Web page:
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U.S.-linked business group takes sides in Nicaragua

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WASHINGTON >> As president of the American Chamber of Commerce of Nicaragua, Roger Arteaga Cano routinely dealt with business issues and trade practices affecting members like ExxonMobil or Citigroup. But he also led an unusual campaign: organizing secret meetings with opposition party leaders in an effort to oust President Daniel Ortega in an election this year.

A former official in the previous government led by a rival party, Arteaga turned the chamber into a harsh critic of Ortega, the leftist Sandinista party leader and longtime adversary of the United States.

On the group’s behalf, Arteaga issued fiery denunciations of the Nicaraguan government and its governing party, calling its policies unconstitutional and its style that of “gangsters” or “terrorists.” He briefed officials at the U.S. Embassy in Managua, the capital, and in Washington on his efforts to spur an effective challenge to Ortega, winning their tacit approval.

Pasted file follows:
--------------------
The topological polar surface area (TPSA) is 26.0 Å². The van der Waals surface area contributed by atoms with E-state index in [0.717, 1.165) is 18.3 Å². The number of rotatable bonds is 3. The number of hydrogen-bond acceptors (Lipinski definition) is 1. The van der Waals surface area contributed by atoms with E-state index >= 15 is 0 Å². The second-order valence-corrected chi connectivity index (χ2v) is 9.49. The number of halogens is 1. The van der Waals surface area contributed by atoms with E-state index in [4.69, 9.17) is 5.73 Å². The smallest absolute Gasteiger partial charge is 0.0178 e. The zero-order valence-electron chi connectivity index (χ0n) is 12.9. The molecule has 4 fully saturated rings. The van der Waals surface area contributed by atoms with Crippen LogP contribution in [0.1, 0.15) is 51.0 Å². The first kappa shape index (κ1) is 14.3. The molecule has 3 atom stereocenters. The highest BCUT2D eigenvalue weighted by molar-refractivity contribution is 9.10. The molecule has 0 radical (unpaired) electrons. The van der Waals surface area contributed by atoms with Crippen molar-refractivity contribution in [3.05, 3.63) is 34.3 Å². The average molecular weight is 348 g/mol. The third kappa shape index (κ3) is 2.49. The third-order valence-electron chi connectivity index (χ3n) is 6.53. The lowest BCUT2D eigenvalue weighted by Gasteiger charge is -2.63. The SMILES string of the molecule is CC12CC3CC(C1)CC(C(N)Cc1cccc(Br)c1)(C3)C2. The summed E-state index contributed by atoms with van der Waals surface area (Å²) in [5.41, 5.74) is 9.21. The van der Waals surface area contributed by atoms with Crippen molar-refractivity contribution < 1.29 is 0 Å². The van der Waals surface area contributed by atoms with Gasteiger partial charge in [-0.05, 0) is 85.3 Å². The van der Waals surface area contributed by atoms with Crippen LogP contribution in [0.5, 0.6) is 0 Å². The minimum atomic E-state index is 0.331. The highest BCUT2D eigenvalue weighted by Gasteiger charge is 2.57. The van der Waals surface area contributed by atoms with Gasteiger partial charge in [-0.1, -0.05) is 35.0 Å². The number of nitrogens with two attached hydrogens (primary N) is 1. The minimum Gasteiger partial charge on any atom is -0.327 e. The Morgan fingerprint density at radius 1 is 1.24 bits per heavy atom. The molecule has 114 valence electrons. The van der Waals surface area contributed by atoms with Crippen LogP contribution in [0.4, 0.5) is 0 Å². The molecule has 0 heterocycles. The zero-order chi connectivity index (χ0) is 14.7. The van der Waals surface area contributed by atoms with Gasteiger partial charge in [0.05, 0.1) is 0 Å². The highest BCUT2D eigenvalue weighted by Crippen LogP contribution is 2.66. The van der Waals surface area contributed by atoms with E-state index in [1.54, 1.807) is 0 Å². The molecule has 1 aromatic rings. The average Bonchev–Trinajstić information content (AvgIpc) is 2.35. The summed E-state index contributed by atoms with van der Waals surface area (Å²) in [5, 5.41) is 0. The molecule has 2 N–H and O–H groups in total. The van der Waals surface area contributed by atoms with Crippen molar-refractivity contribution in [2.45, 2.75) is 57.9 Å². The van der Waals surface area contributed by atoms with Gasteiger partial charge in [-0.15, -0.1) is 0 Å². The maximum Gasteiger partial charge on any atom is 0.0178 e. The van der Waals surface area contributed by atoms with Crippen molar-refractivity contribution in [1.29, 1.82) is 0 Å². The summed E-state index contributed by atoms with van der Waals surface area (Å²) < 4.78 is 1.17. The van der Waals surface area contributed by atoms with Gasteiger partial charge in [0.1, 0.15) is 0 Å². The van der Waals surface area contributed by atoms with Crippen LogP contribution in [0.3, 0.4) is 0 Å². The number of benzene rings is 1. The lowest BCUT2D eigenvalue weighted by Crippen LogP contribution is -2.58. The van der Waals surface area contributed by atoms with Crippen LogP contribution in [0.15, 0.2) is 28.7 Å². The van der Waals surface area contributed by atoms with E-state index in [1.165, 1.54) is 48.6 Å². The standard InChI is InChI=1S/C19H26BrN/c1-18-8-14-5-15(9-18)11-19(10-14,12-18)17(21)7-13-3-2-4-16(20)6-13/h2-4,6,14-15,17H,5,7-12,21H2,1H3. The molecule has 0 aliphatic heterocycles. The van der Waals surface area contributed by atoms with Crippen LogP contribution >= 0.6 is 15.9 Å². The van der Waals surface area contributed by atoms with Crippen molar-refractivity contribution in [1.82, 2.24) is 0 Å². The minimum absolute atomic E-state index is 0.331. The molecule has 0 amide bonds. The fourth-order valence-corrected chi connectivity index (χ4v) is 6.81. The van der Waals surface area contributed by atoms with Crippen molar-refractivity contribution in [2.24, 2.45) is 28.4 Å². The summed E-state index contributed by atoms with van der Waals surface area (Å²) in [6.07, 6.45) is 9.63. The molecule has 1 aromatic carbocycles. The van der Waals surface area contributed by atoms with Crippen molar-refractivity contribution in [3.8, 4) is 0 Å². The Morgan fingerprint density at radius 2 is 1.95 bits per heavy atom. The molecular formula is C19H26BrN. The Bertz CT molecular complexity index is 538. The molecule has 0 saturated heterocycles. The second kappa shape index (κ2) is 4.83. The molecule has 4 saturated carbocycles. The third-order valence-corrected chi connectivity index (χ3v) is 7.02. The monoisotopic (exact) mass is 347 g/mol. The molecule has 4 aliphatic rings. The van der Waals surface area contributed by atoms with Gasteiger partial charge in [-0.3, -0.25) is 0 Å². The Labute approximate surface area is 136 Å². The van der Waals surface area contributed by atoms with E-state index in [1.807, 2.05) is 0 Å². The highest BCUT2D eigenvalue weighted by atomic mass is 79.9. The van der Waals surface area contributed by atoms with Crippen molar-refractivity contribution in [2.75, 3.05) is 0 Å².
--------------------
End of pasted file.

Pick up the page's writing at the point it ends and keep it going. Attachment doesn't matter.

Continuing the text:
The chamber’s activities over the past two years — detailed in interviews with Nicaraguan officials and business executives and in State Department cables obtained by WikiLeaks — illuminate the remarkable role the foreign affiliates of the U.S. Chamber of Commerce sometimes play in the politics of their host nations. Occasionally they are at odds with U.S. policy. But often, the chamber groups are so aligned with it that they appear to act as unofficial instruments to advance the U.S. government’s goals.

Created more than a century ago to promote the interests of U.S. corporations, the groups — nicknamed AmChams — today operate in more than 100 countries. While many affiliates appear to restrict their activities to issues like opening access to government contracts or combating the counterfeiting of name-brand goods, others, like the Nicaraguan group, seek broader influence, echoing the role increasingly played in Washington by the U.S. Chamber of Commerce.

In Honduras, for example, executives at the U.S.-affiliated chamber expressed support for the June 2009 coup d’etat that forced out President Jose Manuel Zelaya, the State Department cables say. After leaders in the group applied pressure on the Obama administration, U.S. officials retreated from their initial demands that Zelaya be allowed to return to power.

In Taiwan, the chamber got into a nasty public dispute with a pro-independence party there, suggesting that the party was holding the nation hostage to its belief that trade between China and Taiwan should be limited, the cables say.